• Attendance rates are considerably higher for urban children than those living in rural areas

  • Theme of 2007 EFA Global Monitoring Report to be released on 24 October 2006


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Level of incorporates the four most “quantifiable” EFA goalseducation



Upper secondary

18% (9%)

22% (15%)

60% (72%)

Lower secondary

39% (21%)

46% (28%)

80% (58%)

Source:Pôle de Dakar report 2005

59% (49%)



91% (76%)

Africa’s education pyramid

This pyramid shows progress in access at all levels of education. But on average, 4 children out of 10 did not complete the primary cycle in 2002/03

The enrolment challenge
The enrolment challenge incorporates the four most “quantifiable” EFA goals

Primary school enrolments have risen sharply in South and West Asia and sub-Saharan Africa, but these two regions are still home to 70% of the world’s 100 million out-of-school children (41% in SSA)


Upe is still elusive
UPE is still elusive incorporates the four most “quantifiable” EFA goals

Net primary enrolment ratios have increased by more than 10 percentage points since 1998 in nine out of 28 SSA countries with data for both years. But despite progress, they remain under 70% in 18 countries with data


Gender parity

Gender Parity Index (F/M), 2002 incorporates the four most “quantifiable” EFA goals





Gender parity
























W. Europe



Gender parity

  • Considerable progress in countries with lowest gender parity index

  • Disparities at primary level in over 60 countries around the world are nearly alwaysat theexpense of girls

  • The gender parity index is under 0.80 in 11 out of 44 SSA countries

  • Legal and illegal fees charged in 29 African countries are a major barrier to progress


Progress in gender parity

Gender parity incorporates the four most “quantifiable” EFA goals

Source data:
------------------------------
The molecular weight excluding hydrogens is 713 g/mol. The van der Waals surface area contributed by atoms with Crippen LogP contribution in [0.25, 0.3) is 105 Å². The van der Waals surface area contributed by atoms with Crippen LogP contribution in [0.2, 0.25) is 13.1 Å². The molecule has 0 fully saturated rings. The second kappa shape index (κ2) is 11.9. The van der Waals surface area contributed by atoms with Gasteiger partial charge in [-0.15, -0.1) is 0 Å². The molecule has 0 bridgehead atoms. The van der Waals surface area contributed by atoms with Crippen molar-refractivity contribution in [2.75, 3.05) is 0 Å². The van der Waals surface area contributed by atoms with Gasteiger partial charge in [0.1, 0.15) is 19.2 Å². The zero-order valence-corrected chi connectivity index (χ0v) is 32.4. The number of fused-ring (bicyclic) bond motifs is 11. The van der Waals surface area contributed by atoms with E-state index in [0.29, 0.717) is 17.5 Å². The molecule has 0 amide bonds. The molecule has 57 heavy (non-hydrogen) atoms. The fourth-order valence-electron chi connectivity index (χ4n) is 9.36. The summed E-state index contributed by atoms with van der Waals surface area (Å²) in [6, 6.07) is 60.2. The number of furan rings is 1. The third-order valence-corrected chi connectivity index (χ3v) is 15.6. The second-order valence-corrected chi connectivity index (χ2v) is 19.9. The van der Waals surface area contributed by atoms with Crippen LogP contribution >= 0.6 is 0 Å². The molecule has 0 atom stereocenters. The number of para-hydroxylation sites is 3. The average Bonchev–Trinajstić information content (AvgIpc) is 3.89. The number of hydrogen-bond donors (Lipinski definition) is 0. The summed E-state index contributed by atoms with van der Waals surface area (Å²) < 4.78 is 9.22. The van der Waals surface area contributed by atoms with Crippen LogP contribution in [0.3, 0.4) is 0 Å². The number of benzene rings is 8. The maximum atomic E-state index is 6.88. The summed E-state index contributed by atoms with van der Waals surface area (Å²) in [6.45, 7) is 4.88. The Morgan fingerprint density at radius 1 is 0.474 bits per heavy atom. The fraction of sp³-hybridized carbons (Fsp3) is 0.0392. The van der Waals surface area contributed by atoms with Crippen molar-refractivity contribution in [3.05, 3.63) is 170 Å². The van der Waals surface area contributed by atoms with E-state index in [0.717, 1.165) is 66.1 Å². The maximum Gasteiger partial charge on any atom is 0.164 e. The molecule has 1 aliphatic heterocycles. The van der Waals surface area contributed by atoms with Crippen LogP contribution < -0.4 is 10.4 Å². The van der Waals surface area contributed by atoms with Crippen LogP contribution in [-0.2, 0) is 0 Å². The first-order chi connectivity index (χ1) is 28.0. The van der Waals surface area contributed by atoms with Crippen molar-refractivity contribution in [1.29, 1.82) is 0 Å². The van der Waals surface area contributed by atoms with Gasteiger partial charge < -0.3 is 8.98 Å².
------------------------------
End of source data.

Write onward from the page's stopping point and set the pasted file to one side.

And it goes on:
Progress in gender parity

Several countries, particularly those with the highest gender disparities in primary education, have significantly improved girls’ access to school


Gender parity the prospects at both levels

54 incorporates the four most “quantifiable” EFA goals












Gender parity: the prospects at both levels

  • Achieved in 2002

    • 2 in SSA

Likely to be achieved in 2005

1 in SSA

Likely to be achieved in 2015

2 in SSA

At risk of not achieving by 2015

27 in SSA

Primary education

Secondary education



Declining reading scores
Declining reading scores incorporates the four most “quantifiable” EFA goals

Changes in reading scores at the end of grade 6 between SACMEQ I and II


Quality of learning
Quality of learning incorporates the four most “quantifiable” EFA goals

Poor learning outcomes remain a concern in many countries. Lack of school books is one reflection of impoverished learning environments

Percentage of Grade 6 pupils in African classrooms where there are no books available, 2000


Quality trained teachers in demand
Quality: trained teachers in demand incorporates the four most “quantifiable” EFA goals

The number of additional teachers needed to increase gross enrolment ratios to 100% and to achieve a 40:1 pupil-teacher ratio is probably unreachable in several countries